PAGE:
Wednesday, September 14, 2011

The Case of Shoshana Hebshi

Here’s a shocker: I freely admit that I don’t always have the answers to life’s political problems.

Opinionated though I most definitely and obviously am, I’m also a realist. And reality dictates that no person or group gets it right every time; that’s God’s job, not humans’.

I’ve even admitted – to a liberal friend, no less! – that sometimes I wonder whether I’m as right as I think I am on various issues, from welfare to abortion to the UN. To which my friend cheekily stated that maybe I should pray about my opinions, purposely implying that she had no such doubts.

Sadly, her kind of refusal to consider alternatives is exactly what’s wrong with this nation today. In too many people’s minds, they’re right, end of story, no questions asked.

But questioning our beliefs makes us stronger more often than not, helping us to either build better arguments or discard erroneous opinions. Been there, done that many times over. (And just for the record, my beliefs that welfare creates a slave mentality, abortion is murder, and the UN is largely useless still stand after all that.)

The refusal to egotistically assume we are right encourages the productive sense of curiosity that helps us grow as individuals and communities, and allows us to behave like civilized, decent human beings instead of arrogant, self-induced sociopaths.

That is why I freely admit that I don’t know exactly what to say about the U.S. citizen who was escorted off of her flight, strip-searched, detained and questioned on 9/11/11.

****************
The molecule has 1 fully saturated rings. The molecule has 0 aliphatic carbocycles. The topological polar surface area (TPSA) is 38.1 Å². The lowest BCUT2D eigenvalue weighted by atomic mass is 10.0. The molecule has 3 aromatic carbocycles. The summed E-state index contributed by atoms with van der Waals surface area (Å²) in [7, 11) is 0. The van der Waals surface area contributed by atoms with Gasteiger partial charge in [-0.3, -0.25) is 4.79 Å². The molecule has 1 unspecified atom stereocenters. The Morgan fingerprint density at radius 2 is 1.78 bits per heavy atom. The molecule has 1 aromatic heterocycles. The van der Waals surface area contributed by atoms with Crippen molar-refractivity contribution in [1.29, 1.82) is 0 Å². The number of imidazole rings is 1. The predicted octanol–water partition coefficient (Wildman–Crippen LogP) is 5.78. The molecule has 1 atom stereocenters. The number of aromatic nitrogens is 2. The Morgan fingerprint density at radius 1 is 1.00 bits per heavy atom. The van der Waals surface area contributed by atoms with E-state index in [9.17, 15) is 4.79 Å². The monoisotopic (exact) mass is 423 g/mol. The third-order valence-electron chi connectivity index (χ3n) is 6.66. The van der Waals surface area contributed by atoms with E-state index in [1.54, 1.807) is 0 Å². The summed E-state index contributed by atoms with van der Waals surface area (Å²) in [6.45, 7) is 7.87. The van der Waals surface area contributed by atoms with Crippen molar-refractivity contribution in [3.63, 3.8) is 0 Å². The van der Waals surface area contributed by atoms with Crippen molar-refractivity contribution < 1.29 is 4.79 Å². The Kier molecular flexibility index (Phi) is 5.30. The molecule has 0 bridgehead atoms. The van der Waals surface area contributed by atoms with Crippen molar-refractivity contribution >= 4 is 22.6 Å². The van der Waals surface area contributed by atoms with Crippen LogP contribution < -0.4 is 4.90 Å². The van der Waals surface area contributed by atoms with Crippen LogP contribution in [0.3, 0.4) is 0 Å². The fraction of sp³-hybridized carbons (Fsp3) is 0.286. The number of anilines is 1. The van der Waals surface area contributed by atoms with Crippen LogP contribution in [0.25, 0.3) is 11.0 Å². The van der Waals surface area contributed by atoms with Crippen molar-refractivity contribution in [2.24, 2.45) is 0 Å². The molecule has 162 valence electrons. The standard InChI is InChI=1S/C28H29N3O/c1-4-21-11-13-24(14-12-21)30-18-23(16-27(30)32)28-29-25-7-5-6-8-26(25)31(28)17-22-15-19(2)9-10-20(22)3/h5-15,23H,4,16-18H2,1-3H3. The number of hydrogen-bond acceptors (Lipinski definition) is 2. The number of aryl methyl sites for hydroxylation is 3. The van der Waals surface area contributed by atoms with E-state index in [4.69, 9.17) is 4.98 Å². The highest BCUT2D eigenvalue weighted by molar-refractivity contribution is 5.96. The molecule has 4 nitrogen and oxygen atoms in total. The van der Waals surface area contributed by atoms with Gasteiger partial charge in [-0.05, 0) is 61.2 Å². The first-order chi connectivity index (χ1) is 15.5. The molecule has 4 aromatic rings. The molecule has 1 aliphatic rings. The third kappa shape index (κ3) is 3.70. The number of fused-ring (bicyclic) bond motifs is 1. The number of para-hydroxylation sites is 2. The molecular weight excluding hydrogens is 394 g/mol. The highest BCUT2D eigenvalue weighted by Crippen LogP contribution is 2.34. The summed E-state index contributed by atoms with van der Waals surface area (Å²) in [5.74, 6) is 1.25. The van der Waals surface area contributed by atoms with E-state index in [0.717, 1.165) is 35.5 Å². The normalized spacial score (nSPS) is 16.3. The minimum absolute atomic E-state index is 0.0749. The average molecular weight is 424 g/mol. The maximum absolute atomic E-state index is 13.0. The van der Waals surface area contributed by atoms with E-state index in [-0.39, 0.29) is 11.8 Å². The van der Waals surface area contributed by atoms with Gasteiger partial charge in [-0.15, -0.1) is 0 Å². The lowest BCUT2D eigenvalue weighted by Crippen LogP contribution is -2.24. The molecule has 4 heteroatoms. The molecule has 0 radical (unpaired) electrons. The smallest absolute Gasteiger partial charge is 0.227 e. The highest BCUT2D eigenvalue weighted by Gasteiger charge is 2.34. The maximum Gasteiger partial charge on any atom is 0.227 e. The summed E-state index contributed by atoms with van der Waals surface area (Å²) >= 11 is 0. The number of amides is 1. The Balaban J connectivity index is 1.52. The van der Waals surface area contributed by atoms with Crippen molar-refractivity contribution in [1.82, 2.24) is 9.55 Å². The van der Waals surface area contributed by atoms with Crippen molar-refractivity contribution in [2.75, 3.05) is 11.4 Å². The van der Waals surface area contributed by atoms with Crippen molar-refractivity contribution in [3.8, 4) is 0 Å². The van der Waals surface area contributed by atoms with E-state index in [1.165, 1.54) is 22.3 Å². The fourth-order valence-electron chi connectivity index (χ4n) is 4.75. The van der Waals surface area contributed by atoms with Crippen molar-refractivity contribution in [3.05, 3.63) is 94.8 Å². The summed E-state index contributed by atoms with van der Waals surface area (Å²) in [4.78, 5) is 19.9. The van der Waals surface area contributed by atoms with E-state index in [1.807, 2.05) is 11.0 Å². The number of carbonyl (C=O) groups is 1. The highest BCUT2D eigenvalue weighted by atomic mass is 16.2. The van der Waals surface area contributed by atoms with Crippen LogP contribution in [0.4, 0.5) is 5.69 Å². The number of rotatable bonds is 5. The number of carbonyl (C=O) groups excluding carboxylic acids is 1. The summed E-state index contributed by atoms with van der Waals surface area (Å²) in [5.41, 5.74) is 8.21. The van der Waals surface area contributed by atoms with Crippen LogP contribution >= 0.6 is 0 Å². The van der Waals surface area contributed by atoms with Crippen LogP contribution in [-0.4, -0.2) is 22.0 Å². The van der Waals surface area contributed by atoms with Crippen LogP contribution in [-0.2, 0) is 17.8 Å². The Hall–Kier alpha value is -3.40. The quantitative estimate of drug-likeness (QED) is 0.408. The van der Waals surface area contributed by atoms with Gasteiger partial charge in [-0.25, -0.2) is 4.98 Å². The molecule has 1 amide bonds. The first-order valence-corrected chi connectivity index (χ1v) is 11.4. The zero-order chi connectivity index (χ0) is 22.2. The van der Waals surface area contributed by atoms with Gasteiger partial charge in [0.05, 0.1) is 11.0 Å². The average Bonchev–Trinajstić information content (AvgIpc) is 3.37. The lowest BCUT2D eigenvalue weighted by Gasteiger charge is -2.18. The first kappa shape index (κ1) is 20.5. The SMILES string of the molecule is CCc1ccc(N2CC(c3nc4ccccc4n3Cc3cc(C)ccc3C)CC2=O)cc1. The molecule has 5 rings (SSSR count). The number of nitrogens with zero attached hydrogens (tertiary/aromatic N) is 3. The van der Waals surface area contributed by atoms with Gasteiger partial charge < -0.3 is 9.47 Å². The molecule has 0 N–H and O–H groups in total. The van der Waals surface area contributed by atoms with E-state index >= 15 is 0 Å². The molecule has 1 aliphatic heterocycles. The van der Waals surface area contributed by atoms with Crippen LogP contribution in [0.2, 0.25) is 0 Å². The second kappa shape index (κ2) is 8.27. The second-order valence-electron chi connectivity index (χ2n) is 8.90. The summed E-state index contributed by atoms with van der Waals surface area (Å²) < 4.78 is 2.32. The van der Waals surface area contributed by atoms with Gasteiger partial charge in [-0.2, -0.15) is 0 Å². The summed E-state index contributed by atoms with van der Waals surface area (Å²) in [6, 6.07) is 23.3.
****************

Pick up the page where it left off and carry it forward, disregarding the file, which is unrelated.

Shoshana Hebshi, 35, a “half-Arabic, half-Jewish” American was seated next to two allegedly Indian men she didn’t know, both of whom apparently took repeated bathroom breaks. This activity alarmed others around them enough that, after the flight landed, Hebshi and her row mates were immediately taken into FBI custody.

They’ve all been cleared since.

The thing is, I can build a decent defense for everybody involved. The passengers who reported the Indian men’s activity, the plane’s crew who radioed ahead for help, the FBI who had Hebshi detained and – purposely or not, justly or not – humiliated and inconvenienced: They all probably had good reason to do so, considering recent history and continuing religious and international tensions.

And no human-created or human-run system works perfectly. Even our best plans often result in somebody losing out in some way through no fault of their own.

Yet I can understand how such grand rationalizations, accurate or not, mean little to Ms. Hebshi. And for that, I’m rather at a loss for words.

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